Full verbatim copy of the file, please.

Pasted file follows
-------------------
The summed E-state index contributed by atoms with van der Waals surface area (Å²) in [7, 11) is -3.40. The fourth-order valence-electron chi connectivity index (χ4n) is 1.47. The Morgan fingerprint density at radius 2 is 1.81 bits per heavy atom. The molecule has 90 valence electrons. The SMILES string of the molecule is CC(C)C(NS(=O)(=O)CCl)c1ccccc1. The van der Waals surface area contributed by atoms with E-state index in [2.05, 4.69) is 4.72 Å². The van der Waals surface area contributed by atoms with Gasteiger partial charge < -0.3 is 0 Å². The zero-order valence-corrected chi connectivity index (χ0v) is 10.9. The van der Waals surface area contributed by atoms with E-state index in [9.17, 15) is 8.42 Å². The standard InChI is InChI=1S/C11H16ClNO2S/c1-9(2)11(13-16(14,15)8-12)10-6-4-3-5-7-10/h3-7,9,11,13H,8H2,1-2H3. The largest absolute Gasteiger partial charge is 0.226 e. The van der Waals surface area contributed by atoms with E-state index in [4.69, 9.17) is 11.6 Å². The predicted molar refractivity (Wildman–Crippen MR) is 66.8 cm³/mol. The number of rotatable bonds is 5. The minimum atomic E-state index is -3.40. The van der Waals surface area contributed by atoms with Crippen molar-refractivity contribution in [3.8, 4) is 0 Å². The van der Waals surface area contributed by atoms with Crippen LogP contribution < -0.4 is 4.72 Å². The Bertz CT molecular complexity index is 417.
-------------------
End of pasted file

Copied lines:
The summed E-state index contributed by atoms with van der Waals surface area (Å²) in [7, 11) is -3.40. The fourth-order valence-electron chi connectivity index (χ4n) is 1.47. The Morgan fingerprint density at radius 2 is 1.81 bits per heavy atom. The molecule has 90 valence electrons. The SMILES string of the molecule is CC(C)C(NS(=O)(=O)CCl)c1ccccc1. The van der Waals surface area contributed by atoms with E-state index in [2.05, 4.69) is 4.72 Å². The van der Waals surface area contributed by atoms with Gasteiger partial charge < -0.3 is 0 Å². The zero-order valence-corrected chi connectivity index (χ0v) is 10.9. The van der Waals surface area contributed by atoms with E-state index in [9.17, 15) is 8.42 Å². The standard InChI is InChI=1S/C11H16ClNO2S/c1-9(2)11(13-16(14,15)8-12)10-6-4-3-5-7-10/h3-7,9,11,13H,8H2,1-2H3. The largest absolute Gasteiger partial charge is 0.226 e. The van der Waals surface area contributed by atoms with E-state index in [4.69, 9.17) is 11.6 Å². The predicted molar refractivity (Wildman–Crippen MR) is 66.8 cm³/mol. The number of rotatable bonds is 5. The minimum atomic E-state index is -3.40. The van der Waals surface area contributed by atoms with Crippen molar-refractivity contribution in [3.8, 4) is 0 Å². The van der Waals surface area contributed by atoms with Crippen LogP contribution < -0.4 is 4.72 Å². The Bertz CT molecular complexity index is 417.